Man holding a credit card

Credit cards are a great resource for building and maintaining credit. However, if your credit line is not managed properly, trouble is sure to follow. Here are five mistakes you could be making with a credit card and ways to fix them.

Exceeding the introductory rate window

Credit card companies may offer a special introductory interest rate if you agree to make the minimum monthly payment on time. If you carry a balance beyond that specified period — or fail to make payments on time — a higher Annual Percentage Rate (APR) goes into effect.

Solution: Break down the purchase of an item into manageable payments that fit your budget. Ideally, it’s best to have enough money to pay off your card balance before the higher interest rate takes effect.

Getting hit with cash advance fees

Beware the temptation of cash advances. Between potential upfront fees and higher interest rates, you could be stuck paying back that short-term loan for a long time.

Solution: Consider a credit card that charges low fees for cash advances and no fees for balance transfers.

Paying just the monthly minimum

Another potential pitfall is only making the minimum monthly payment on your card. Depending on how much you owe, it could take decades to pay off that debt. Creditors are required by law to report on your statement how much you owe, how long it will take to repay it, and how much interest you’ll end up paying.

Solution: Review your statement details carefully to determine how much more than the minimum you’ll need to pay every month to eliminate the debt in the shortest time frame while paying less interest.

Making payments after the due date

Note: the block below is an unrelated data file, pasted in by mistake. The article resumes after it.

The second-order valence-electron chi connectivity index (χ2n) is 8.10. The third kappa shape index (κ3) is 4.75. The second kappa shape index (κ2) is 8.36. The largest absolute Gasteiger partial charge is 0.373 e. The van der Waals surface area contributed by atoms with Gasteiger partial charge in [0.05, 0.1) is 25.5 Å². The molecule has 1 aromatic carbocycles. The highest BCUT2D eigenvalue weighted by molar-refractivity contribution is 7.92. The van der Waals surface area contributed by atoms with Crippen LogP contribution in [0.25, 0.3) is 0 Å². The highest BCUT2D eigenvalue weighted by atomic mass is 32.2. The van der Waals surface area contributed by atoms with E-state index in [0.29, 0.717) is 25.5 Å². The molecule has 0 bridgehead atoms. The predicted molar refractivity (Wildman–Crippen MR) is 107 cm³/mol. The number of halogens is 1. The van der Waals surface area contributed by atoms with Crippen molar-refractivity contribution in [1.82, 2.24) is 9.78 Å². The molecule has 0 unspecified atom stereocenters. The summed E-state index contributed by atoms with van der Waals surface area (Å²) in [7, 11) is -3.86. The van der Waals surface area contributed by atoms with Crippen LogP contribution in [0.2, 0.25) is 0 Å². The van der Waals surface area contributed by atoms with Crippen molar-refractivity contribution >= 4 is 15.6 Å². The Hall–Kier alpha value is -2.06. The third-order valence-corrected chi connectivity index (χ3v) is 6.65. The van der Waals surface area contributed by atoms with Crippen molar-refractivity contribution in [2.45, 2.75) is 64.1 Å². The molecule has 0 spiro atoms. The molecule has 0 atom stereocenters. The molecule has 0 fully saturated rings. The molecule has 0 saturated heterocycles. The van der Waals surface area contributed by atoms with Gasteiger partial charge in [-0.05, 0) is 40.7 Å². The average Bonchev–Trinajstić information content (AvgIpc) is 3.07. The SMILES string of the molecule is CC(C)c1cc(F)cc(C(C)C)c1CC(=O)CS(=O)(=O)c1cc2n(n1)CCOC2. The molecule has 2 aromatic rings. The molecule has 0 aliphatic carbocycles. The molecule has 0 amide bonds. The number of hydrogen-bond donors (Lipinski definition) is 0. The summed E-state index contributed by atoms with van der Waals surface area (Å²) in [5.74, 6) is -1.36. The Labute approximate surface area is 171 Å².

Paying your bill late can damage your credit score, making it difficult to secure a loan or in some cases, get a job. Fees and higher interest rates may be added, increasing your debt load. Look at your statement every month and pay the bill as soon as it arrives.

Solution: Try using automatic bill pay through your checking account to ensure your payment arrives on time.

Closing a long-term account

A long and stable relationship with a credit card company can be a good thing. But if you close a card you’ve had for a long time, it could lower your credit score. Specifically, it could impact how potential creditors view your ratio of debt to available credit when you try to get a loan.

Solution: Consider keeping your oldest card open. Periodically use it to make a small purchase you can easily pay off, to avoid your credit score being lowered due to inactivity.

Watch out for these credit card do’s and don’ts to avoid damaging your credit and paying more money than you need to.

The advice provided is for informational purposes only.

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